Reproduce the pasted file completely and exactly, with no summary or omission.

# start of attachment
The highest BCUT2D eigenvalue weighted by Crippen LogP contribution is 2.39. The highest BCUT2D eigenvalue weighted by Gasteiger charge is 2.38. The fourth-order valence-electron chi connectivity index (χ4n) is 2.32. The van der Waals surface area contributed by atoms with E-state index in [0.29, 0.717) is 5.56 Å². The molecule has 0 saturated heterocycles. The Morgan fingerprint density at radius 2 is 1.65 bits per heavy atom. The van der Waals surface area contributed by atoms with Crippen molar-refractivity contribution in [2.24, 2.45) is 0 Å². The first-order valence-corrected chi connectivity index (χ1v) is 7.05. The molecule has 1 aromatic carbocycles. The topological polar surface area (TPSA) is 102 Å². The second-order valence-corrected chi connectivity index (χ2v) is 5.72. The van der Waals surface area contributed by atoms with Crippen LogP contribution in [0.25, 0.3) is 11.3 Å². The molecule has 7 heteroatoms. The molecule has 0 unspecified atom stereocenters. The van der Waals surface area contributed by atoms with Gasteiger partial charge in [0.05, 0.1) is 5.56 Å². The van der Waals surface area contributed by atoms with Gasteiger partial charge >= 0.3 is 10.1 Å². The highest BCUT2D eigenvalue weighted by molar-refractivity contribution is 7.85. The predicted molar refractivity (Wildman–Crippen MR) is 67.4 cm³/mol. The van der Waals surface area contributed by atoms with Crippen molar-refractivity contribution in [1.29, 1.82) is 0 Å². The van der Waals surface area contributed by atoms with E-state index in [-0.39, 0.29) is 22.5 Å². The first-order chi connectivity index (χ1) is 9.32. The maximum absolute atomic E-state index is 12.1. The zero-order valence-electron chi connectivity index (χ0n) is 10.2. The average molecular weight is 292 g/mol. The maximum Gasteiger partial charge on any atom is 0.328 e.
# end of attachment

The highest BCUT2D eigenvalue weighted by Crippen LogP contribution is 2.39. The highest BCUT2D eigenvalue weighted by Gasteiger charge is 2.38. The fourth-order valence-electron chi connectivity index (χ4n) is 2.32. The van der Waals surface area contributed by atoms with E-state index in [0.29, 0.717) is 5.56 Å². The molecule has 0 saturated heterocycles. The Morgan fingerprint density at radius 2 is 1.65 bits per heavy atom. The van der Waals surface area contributed by atoms with Crippen molar-refractivity contribution in [2.24, 2.45) is 0 Å². The first-order valence-corrected chi connectivity index (χ1v) is 7.05. The molecule has 1 aromatic carbocycles. The topological polar surface area (TPSA) is 102 Å². The second-order valence-corrected chi connectivity index (χ2v) is 5.72. The van der Waals surface area contributed by atoms with Crippen LogP contribution in [0.25, 0.3) is 11.3 Å². The molecule has 7 heteroatoms. The molecule has 0 unspecified atom stereocenters. The van der Waals surface area contributed by atoms with Gasteiger partial charge in [0.05, 0.1) is 5.56 Å². The van der Waals surface area contributed by atoms with Gasteiger partial charge >= 0.3 is 10.1 Å². The highest BCUT2D eigenvalue weighted by molar-refractivity contribution is 7.85. The predicted molar refractivity (Wildman–Crippen MR) is 67.4 cm³/mol. The van der Waals surface area contributed by atoms with Crippen molar-refractivity contribution in [1.29, 1.82) is 0 Å². The van der Waals surface area contributed by atoms with E-state index in [-0.39, 0.29) is 22.5 Å². The first-order chi connectivity index (χ1) is 9.32. The maximum absolute atomic E-state index is 12.1. The zero-order valence-electron chi connectivity index (χ0n) is 10.2. The average molecular weight is 292 g/mol. The maximum Gasteiger partial charge on any atom is 0.328 e.